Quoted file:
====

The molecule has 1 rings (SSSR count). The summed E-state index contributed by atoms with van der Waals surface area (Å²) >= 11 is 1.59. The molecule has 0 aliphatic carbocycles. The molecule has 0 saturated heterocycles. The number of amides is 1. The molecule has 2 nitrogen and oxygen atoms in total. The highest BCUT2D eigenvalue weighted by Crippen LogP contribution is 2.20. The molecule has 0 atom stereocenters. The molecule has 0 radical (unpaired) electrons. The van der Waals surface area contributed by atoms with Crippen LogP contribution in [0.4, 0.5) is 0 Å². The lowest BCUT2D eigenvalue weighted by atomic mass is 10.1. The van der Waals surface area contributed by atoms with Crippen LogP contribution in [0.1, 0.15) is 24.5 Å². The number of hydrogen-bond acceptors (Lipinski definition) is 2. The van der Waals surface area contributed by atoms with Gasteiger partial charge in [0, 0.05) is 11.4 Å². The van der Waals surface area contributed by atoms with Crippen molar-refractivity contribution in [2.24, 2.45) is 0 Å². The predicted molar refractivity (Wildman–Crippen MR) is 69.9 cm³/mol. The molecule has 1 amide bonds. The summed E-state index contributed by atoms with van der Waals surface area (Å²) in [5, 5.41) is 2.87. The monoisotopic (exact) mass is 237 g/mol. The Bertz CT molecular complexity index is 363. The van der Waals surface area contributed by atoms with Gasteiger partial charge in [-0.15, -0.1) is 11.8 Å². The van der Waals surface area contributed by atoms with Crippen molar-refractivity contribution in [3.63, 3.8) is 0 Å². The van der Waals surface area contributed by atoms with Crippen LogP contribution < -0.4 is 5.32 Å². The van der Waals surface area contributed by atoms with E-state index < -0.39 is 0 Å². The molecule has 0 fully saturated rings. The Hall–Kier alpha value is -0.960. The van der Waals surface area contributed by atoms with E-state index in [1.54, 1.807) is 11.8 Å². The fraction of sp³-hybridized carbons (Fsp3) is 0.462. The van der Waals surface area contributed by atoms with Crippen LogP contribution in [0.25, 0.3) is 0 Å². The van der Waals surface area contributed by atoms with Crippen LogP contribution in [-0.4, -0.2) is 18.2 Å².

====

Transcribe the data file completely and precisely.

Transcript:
The molecule has 1 rings (SSSR count). The summed E-state index contributed by atoms with van der Waals surface area (Å²) >= 11 is 1.59. The molecule has 0 aliphatic carbocycles. The molecule has 0 saturated heterocycles. The number of amides is 1. The molecule has 2 nitrogen and oxygen atoms in total. The highest BCUT2D eigenvalue weighted by Crippen LogP contribution is 2.20. The molecule has 0 atom stereocenters. The molecule has 0 radical (unpaired) electrons. The van der Waals surface area contributed by atoms with Crippen LogP contribution in [0.4, 0.5) is 0 Å². The lowest BCUT2D eigenvalue weighted by atomic mass is 10.1. The van der Waals surface area contributed by atoms with Crippen LogP contribution in [0.1, 0.15) is 24.5 Å². The number of hydrogen-bond acceptors (Lipinski definition) is 2. The van der Waals surface area contributed by atoms with Gasteiger partial charge in [0, 0.05) is 11.4 Å². The van der Waals surface area contributed by atoms with Crippen molar-refractivity contribution in [2.24, 2.45) is 0 Å². The predicted molar refractivity (Wildman–Crippen MR) is 69.9 cm³/mol. The molecule has 1 amide bonds. The summed E-state index contributed by atoms with van der Waals surface area (Å²) in [5, 5.41) is 2.87. The monoisotopic (exact) mass is 237 g/mol. The Bertz CT molecular complexity index is 363. The van der Waals surface area contributed by atoms with Gasteiger partial charge in [-0.15, -0.1) is 11.8 Å². The van der Waals surface area contributed by atoms with Crippen molar-refractivity contribution in [3.63, 3.8) is 0 Å². The van der Waals surface area contributed by atoms with Crippen LogP contribution < -0.4 is 5.32 Å². The van der Waals surface area contributed by atoms with E-state index < -0.39 is 0 Å². The molecule has 0 fully saturated rings. The Hall–Kier alpha value is -0.960. The van der Waals surface area contributed by atoms with E-state index in [1.54, 1.807) is 11.8 Å². The fraction of sp³-hybridized carbons (Fsp3) is 0.462. The van der Waals surface area contributed by atoms with Crippen LogP contribution in [0.25, 0.3) is 0 Å². The van der Waals surface area contributed by atoms with Crippen LogP contribution in [-0.4, -0.2) is 18.2 Å².